Fiscal Cliff 2013 Negotiations Are Obama's Knockout Punch to the GOP
Having followed national politics closely since President Bush was elected, I’ve never seen the Republican Party so dilapidated, confused and lost as they are today. The Republican Party looks like a stunned boxer against the ropes, anxiously waiting for a bell that just won’t ring. It’s like a parallel universe in which Muhammad Ali didn’t survive rope-a-dope.
When Mitt Romney lost the election, that was President Obama’s first punch. It felt like Republicans had the wind knocked out of them, but it was not a knock-out. Had that been the only hit, Republicans would rally together just as before, after catching their breath.
The shock-value of the hit was increased in part by many on the right, who were desperately convincing themselves they were going to win. They did so by concocting their own version of math, which was about as mathematic as intelligent design is scientific.
Watching Karl Rove try to convince his cohorts that two plus two is five on Fox News the night of the election wonderfully epitomized the conservative media’s drift from reality throughout the 2012 election (and if you are liberal and seeking a healthy dose of schadenfreude, it never gets old).
But the party’s recent “Plan B” catastrophe is something I’ve never seen from the Republican Party. And it’s the result of the “two” punch from President Obama — a devastating blow to their party of a magnitude I’ve never seen before. Ever.
I’ve always said that as awful as Republican policies are, their politics have been genius. But President Obama outsmarted them in a flatly embarrassing way. The White House played the long game, and both Republicans and Congressional Democrats alike never saw it coming.
Rewind to 2010: President Obama signed a bill extending all of the Bush tax cuts. Having recently been shellacked in the 2010 election, Democrats were devastated by the president’s willingness to extend tax cuts for the wealthy.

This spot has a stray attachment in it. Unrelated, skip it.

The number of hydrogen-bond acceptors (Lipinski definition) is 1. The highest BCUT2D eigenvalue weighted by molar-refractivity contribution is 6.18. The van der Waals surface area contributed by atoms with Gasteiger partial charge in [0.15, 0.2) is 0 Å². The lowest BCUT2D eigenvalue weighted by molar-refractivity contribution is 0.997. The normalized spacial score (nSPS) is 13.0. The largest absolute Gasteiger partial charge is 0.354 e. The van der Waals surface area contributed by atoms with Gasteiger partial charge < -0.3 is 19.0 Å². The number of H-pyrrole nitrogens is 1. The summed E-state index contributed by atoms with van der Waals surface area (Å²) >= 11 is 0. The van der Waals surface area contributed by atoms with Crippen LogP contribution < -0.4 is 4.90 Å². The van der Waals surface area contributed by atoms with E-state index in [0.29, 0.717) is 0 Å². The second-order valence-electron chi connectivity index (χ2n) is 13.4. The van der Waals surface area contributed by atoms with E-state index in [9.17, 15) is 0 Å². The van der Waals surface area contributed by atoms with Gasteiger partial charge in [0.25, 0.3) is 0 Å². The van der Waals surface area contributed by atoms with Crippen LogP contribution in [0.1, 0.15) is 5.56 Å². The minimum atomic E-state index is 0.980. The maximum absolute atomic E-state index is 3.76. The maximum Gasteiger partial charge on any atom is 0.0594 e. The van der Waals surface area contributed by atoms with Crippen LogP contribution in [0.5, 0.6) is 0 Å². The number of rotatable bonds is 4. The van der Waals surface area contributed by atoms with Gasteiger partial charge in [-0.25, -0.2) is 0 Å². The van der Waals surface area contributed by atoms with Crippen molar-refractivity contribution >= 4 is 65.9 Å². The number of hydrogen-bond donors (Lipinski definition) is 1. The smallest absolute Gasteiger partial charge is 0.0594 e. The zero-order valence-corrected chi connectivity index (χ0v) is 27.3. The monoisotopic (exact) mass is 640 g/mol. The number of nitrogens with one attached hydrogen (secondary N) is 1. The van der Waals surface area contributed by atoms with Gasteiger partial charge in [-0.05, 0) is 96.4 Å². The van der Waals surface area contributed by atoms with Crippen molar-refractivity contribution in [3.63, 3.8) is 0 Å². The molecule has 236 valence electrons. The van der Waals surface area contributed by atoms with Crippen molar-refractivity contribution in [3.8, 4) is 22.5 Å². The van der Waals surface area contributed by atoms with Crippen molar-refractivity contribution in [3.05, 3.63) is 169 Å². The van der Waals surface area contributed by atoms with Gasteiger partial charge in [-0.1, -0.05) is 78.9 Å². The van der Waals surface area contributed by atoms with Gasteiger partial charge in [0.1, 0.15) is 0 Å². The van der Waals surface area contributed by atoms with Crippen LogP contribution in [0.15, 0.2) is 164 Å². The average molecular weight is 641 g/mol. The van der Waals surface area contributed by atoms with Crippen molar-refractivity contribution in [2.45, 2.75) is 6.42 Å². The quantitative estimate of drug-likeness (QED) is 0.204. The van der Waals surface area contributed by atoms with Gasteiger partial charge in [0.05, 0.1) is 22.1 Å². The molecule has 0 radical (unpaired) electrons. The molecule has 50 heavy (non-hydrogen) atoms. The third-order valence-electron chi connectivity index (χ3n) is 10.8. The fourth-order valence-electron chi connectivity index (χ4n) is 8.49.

We ended 2010 with nothing to show for it, having lost the most resounding defeat in the House for any party since 1938 (63 seats), along with six Senate seats. The tax cut extensions seemed to be yet another huge loss for the Democrats.
But the expiration date of those tax cuts, the one thing no one thought much of at the time, was one of the shrewdest political moves in recent history.
Fast-forward to 2011: As part of the debt ceiling deal, we passed the Budget Control Act, which in part created automatically triggered spending cuts across-the-board, including military spending cuts, which President Obama heavily negotiated for in an effort to gain future leverage.
At the time, the president had to increase the debt ceiling one way or the other. There was little to gain — or so it seemed.
When would those spending cuts automatically trigger? You get the idea.
And now, both the Bush tax cuts and the triggered spending cuts are set to expire at the end of this year. Inaction would mean spending cuts for the military and tax hikes for the rich, two things that are completely intolerable in the minds of the GOP.
President Obama found a way to obstruct obstructionism. He holds the pen, and he has his demands. Inaction means tax hikes and cuts to the military. There is no refusal option for the GOP.
It’s a work of art. It’s pure political genius. Whether you come from the left or right, it’s to be admired. And Muhammad Ali, once the toughest fighter in the ring, is horizontal, asking his corner what happened.
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